Business Etiquette

Use these business etiquette tips to ensure you are as professional as possible throughout your workday.

Business etiquette and electronic communication

Electronic communication has complicated the rules of business etiquette. To ensure you're doing your best to follow business etiquette when using electronic communication, consider the following:

General telephone etiquette:

  • Consult your organization's rules for telephone use.
  • Answer as quickly as possible.
  • Speak clearly and distinctly, stating your name and the name of your organization.
  • Use a pleasant but professional tone of voice.
  • Transfer calls to the correct personnel.
  • Take messages and deliver them promptly to the correct personnel. Return messages as quickly as possible.
  • When recording an outgoing message, say, "Hello, you've reached (your name) at (name of organization). I am either away from my desk or on the other line. If you'll leave your name, phone number, and a brief message, I'll return your call as soon as possible. Thank you. Goodbye".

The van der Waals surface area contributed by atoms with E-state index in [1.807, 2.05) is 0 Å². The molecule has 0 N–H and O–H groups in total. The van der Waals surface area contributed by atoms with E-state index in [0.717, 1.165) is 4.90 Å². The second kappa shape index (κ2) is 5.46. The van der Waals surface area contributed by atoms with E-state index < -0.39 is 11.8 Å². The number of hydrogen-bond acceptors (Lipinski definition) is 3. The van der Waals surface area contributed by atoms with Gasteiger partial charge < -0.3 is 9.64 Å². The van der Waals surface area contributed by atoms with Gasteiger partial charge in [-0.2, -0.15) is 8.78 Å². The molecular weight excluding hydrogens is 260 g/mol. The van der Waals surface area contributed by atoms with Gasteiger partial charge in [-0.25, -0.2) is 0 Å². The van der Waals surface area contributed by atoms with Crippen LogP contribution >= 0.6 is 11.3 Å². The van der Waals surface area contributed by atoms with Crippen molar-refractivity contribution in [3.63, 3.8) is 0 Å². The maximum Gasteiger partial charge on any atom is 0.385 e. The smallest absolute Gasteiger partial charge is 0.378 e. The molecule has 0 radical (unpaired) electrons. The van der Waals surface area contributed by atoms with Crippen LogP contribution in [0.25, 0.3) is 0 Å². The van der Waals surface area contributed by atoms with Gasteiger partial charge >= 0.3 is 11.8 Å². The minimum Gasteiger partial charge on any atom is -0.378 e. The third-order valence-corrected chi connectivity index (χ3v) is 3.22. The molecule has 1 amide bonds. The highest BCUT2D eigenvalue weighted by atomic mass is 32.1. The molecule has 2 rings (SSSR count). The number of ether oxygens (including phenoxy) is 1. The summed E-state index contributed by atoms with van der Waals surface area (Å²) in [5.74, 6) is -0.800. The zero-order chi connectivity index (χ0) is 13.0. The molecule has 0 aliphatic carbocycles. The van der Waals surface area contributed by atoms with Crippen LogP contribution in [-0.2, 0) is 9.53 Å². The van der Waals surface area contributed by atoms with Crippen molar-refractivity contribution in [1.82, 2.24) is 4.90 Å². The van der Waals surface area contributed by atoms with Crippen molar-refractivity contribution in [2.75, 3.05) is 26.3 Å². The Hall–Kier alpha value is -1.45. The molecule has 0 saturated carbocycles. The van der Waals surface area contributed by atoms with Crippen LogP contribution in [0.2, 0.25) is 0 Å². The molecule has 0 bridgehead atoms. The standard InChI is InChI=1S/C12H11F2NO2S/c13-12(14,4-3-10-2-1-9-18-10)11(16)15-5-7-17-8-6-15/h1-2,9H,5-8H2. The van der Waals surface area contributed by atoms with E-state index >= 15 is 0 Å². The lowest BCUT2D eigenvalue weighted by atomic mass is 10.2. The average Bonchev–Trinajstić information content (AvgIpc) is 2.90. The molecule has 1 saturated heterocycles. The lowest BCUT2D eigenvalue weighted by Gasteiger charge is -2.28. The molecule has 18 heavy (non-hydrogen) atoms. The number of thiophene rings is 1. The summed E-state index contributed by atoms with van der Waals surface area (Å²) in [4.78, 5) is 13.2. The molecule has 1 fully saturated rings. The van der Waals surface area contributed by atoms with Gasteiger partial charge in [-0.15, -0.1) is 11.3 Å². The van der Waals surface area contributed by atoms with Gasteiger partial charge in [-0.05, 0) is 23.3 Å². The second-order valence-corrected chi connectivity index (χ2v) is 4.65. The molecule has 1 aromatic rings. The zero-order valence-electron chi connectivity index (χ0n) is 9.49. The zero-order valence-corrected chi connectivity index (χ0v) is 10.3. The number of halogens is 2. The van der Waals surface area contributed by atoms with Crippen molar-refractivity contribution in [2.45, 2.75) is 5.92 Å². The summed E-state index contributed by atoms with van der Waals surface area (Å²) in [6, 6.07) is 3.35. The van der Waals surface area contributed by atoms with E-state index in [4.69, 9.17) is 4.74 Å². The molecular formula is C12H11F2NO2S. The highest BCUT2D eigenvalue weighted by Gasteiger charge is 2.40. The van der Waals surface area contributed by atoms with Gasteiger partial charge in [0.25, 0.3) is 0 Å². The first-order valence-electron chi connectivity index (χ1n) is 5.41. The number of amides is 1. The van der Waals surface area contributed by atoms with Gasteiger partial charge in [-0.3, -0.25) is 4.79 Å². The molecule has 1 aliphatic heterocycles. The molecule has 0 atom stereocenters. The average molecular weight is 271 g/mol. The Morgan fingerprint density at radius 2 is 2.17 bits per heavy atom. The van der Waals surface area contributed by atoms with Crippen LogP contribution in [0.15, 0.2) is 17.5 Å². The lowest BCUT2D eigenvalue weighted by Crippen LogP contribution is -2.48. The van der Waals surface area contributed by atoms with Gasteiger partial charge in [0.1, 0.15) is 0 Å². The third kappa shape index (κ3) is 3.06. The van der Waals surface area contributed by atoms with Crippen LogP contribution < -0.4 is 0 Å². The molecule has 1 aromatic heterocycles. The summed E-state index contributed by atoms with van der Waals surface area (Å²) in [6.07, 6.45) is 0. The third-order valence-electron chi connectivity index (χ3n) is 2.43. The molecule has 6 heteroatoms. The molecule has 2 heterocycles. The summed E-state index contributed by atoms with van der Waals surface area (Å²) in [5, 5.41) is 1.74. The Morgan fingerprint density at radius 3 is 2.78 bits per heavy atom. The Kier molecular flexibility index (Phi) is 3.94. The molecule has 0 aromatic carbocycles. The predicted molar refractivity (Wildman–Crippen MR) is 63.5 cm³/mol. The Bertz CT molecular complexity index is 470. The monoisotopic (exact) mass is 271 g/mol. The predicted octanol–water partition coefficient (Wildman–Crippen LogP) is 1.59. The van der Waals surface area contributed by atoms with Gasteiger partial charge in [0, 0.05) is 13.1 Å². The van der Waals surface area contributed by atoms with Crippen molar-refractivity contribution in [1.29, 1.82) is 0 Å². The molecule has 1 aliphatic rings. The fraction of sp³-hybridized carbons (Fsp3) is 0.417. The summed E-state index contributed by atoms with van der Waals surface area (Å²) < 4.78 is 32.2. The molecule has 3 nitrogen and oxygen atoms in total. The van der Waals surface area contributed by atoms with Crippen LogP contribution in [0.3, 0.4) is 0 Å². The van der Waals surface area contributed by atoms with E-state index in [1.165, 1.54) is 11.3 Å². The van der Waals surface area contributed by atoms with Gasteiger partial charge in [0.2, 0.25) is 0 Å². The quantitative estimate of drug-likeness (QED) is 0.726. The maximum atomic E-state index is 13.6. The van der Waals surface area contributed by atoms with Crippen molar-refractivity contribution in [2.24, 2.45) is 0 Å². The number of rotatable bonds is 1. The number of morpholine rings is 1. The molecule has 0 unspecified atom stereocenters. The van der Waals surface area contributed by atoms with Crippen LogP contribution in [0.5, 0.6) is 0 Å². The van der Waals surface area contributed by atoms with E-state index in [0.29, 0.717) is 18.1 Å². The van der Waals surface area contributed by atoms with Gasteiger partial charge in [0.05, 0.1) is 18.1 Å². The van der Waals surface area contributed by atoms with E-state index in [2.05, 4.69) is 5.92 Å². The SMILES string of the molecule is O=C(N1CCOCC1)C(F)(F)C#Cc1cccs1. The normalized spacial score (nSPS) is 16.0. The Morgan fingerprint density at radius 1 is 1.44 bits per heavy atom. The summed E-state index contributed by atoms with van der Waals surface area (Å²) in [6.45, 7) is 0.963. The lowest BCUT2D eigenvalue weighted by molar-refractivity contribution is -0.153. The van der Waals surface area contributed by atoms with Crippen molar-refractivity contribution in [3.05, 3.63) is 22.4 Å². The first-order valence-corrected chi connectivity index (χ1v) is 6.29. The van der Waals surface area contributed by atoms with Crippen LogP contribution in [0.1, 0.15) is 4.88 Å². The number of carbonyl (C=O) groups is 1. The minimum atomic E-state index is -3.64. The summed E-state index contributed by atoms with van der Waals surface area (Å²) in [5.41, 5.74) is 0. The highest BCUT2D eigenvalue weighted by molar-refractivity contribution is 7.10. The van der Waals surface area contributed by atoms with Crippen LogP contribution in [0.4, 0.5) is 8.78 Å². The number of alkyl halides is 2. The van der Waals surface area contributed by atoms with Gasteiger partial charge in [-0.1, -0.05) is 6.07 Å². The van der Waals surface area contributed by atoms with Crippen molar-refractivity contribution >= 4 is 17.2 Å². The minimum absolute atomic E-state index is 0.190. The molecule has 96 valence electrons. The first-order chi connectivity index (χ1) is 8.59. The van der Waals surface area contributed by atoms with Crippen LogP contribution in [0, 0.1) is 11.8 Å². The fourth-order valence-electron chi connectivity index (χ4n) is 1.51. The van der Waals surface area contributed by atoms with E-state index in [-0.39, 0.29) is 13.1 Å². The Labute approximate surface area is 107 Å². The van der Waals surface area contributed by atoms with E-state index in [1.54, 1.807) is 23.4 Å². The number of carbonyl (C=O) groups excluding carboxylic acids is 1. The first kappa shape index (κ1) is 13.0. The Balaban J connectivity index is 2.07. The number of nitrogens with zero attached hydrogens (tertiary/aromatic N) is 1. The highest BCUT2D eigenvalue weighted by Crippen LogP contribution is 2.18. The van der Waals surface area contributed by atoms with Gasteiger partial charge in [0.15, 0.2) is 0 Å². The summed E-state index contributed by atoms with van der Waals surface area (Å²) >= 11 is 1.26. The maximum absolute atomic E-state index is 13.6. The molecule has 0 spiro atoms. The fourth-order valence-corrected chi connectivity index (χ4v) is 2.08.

audio icon Listen to an example of a professional-sounding voicemail message.

woman talking at home

Cell phone etiquette:

  • Consult your organization's rules for cell phone use.
  • Turn off your phone (or set it to vibrate) where ringing may disturb or offend others. Never take a call in the middle of a business meeting.
  • Try to avoid taking calls in the middle of social meetings, such as working lunches.

General email etiquette:

  • Consult your organization's rules for email use.
  • Include a subject line.
  • Keep it brief.
  • Pay attention to grammar and spelling.
  • Use a pleasant tone.
  • Don't forward junk mail.

Email etiquette is especially important because your work email is not private—many companies monitor their employees' work accounts for unprofessional conduct. To learn more about email safety at work, check out our lesson, Email Violations Can Jeopardize Your Job.